This is What Happens When You Apply for a Mortgage
For many, applying for a mortgage is a confusing and stressful process. But it doesn’t have to be. Whether you’re a first-time homebuyer or are a current homeowner considering a reverse mortgage product, being well-prepared can make all the difference in your mortgage application process.
Not only should you research which home loan might be right for you ahead of time, you should also educate yourself on the steps of the process once you decide to apply for a mortgage. While your real estate agent or Open Mortgage loan officer will help to guide you through the process, here’s what you can expect once you apply for a mortgage.
Submitting your application requires extensive documentation and information gathering. You will be asked to provide the following information to your loan officer:
- Employment info: Name of current employer, phone and street address, length of time at current employer, position/title, salary including overtime, bonuses or commissions
- Income info: Two years of W-2s, Profit & Loss statement if self-employed, pensions, Social Security, public assistance, child support, alimony
- Assets info: Bank accounts (savings, checking, brokerage accounts), real property, investments (stocks, bonds, retirement accounts), proceeds from the sale of current home (if applicable), gifted funds from relatives (e.g. down payment gift for FHA loan)
- Debts & Past Financial Issues: current mortgage (if applicable), liens, alimony, child support, car loans, credit cards, real property, bankruptcies, collections, foreclosures, delinquencies
- Property info: Street address, expected sales price, type of home (single family residence, condo, etc.), size of the property, real estate taxes (annual), homeowner’s association dues (HOA), estimated closing date
After collecting all of the documentation above, your loan officer will relay your Loan Estimate. By law, you must receive it within three days of your application submission. A Loan Estimate includes closing costs, the interest rate and monthly payments (principal, interest, taxes, insurance). A loan estimate is neither an approval or a denial; it is simply a confirmation of the terms of the loan.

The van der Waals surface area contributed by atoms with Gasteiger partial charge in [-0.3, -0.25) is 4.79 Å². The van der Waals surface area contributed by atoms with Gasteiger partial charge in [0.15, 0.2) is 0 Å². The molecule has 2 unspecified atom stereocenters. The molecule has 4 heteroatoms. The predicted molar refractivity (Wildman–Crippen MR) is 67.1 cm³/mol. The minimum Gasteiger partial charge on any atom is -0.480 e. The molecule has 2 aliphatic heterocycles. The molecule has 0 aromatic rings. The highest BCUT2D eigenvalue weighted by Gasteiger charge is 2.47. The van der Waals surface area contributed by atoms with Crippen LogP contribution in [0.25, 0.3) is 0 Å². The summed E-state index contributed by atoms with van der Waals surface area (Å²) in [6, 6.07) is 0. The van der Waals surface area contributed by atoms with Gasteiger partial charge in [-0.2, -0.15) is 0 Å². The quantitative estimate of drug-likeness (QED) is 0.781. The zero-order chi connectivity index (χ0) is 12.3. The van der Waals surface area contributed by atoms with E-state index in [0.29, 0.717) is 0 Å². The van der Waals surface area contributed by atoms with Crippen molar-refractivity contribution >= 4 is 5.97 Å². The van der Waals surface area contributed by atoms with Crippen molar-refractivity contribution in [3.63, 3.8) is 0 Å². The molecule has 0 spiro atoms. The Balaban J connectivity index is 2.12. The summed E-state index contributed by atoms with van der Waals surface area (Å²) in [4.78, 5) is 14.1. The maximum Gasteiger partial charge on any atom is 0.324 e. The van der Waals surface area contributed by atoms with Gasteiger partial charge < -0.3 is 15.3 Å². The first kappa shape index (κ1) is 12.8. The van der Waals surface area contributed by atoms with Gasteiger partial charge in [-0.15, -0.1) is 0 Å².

At this stage, the loan processor combs through the documentation you provided to the loan officer, assembles and organizes the loan file, and orders any outstanding reporting and reviews. This may include:
- Ordering a credit report (if not already pulled for a pre-approval)
- Verifying employment (VOE) and bank deposits (VOD)
- Ordering property inspection (if required)
- Ordering property appraisal
- Ordering title search
Once the loan processor verifies that all necessary documentation has been obtained, the loan file is passed on to the underwriter for approval.
Once the loan file reaches the underwriter’s desk, it’s decision time. The underwriter evaluates all documentation prepared by the loan processor, cross-checks the borrower’s eligibility against the loan package being considered, and conducts a deep dive into the borrower’s credit history.
After double checking for accuracy and risk of fraud, the underwriter will make an underwriting decision and either reject or approve the loan. With an approval in hand, you’re ready to lock in your interest rate, order your title insurance and move on to closing.
Loan documents are drawn, and the borrower has a three-day review period to compare the Loan Estimate and Closing Disclosure and verify that they would like to move forward with the loan.
At this point in the process, you’ve all but signed on the dotted line. The closing meeting may last several hours and will require lots of signatures. Below are some of the documents you should expect to review and sign:
- Closing Disclosure
- Promissory Note
- Deed of Trust
- Certificate of Occupancy (if applicable)
Closing costs may not be rolled into the loan amount, so talk to your loan officer about how you plan to handle the payment. Closing costs include settlement fees (the cost of doing the loan) plus any prepaid expenses (put in an escrow account) for homeowner’s insurance, mortgage insurance and taxes.
After all of the documents have been signed, and closing costs are settled, the title company will complete the mortgage recording and funding.
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